Obama, McCain Forged Fleeting Alliance

Sens. John McCain, left, and Russell Feingold confer as Sen. Barack Obama sits nearby during a rules committee meeting Feb. 6, 2006, the day McCain and Obama exchanged letters.
Sens. John McCain, left, and Russell Feingold confer as Sen. Barack Obama sits nearby during a rules committee meeting Feb. 6, 2006, the day McCain and Obama exchanged letters. (By Mark Wilson -- Getty Images)
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By Paul Kane
Washington Post Staff Writer
Monday, March 31, 2008

A year into his tenure on Capitol Hill, Barack Obama (D-Ill.) approached John McCain on the Senate floor to propose the two work together on a lobbying and ethics reform bill. The four-term Arizona Republican, 25 years Obama's senior, quickly saw a willing apprentice to help shake up the way business was done on Capitol Hill.

"I like him; he's probably got a great future. We can do some work together," McCain confided to his top staffer.

Instead, what began as a promising collaboration between two men bent on burnishing their reformist credentials collapsed after barely a week. The McCain-Obama relationship came undone amid charges and countercharges, all aired publicly two years ago in an exchange of stark and angry letters. Obama questioned whether McCain sided with GOP leaders rather than searching for a bipartisan solution; McCain accused Obama of "typical rhetorical gloss" and "self interested partisan posturing" by a newcomer seeking to ingratiate himself with party leaders.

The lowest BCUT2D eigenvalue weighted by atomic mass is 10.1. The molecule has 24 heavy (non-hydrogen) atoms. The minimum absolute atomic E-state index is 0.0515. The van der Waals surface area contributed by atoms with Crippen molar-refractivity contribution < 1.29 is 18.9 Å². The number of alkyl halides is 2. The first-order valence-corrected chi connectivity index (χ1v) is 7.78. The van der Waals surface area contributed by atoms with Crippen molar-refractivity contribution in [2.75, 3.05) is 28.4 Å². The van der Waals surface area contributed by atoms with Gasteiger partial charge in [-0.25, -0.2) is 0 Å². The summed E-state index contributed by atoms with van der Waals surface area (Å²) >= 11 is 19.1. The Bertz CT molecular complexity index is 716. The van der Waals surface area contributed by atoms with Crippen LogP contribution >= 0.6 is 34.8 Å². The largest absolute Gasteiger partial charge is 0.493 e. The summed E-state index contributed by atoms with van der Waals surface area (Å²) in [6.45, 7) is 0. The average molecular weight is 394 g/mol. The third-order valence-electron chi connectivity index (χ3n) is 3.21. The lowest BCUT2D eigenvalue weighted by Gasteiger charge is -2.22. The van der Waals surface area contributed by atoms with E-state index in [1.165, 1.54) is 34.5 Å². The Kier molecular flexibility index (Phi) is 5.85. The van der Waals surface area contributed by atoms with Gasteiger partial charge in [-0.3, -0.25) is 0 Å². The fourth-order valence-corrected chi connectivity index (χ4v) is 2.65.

"Please be assured I won't make the same mistake again," McCain wrote Obama on Feb. 6, 2006.

It was the first, and only, time the two ever tried extensively working together.

More than two years later, with McCain and Obama potentially poised to go head to head in a presidential campaign with stakes far greater than regulating who picks up steakhouse tabs, the reform fight has emerged as a looking-glass moment of what a fall campaign could resemble.

McCain's backers view it as emblematic of Obama's ability to talk grand ideas and aspirations, but also of his ultimate failure to produce substantive results. Obama's supporters contend that the moment was vintage Obama, with the newcomer defusing the feud with a cool demeanor that allowed him to claim the high ground while rolling up his sleeves to eventually help pass a broader ethics overhaul bill in August 2007.

"There was a little bit of grandstanding there [by Obama] that made it difficult to get a bipartisan effort," said former senator Trent Lott (R-Miss.), a McCain backer deeply involved in the failed push for ethics and lobbying reform in 2006. "This idea that, as president, he's going to be able to reach across the aisle -- there's very thin gruel that would indicate that."

"Senator Obama has every right to tout his role in that legislation," said Sen. Russell Feingold (D-Wis.), a supporter of the senator from Illinois who has often worked with McCain on reform issues. "He wasn't showboating. He was trying to get things done."

Officially, both presidential campaigns downplay the significance of the encounter, saying that the two enjoy a cordial relationship and attributing the fact that they have not since found occasion to work together to time constraints and assignments on different committees. But their first tentative campaign jousting this year suggests that both men walked away from that initial encounter with doubts about the other's sincerity, in contrast with the working relationship built up over this decade between McCain and Obama's remaining Democratic rival, Sen. Hillary Rodham Clinton (N.Y.).

On the stump Obama mocks McCain's maverick image, saying McCain "fell in line" with Republican orthodoxy on tax cuts after initially opposing the $1.3 trillion tax-cut plan in 2001. He tweaks McCain for surrounding himself with lobbyists as advisers, arguing that presidential ambition has trumped his reformer convictions.

"Somewhere along the line, the Straight Talk Express lost some wheels," Obama said in January during a Democratic debate.

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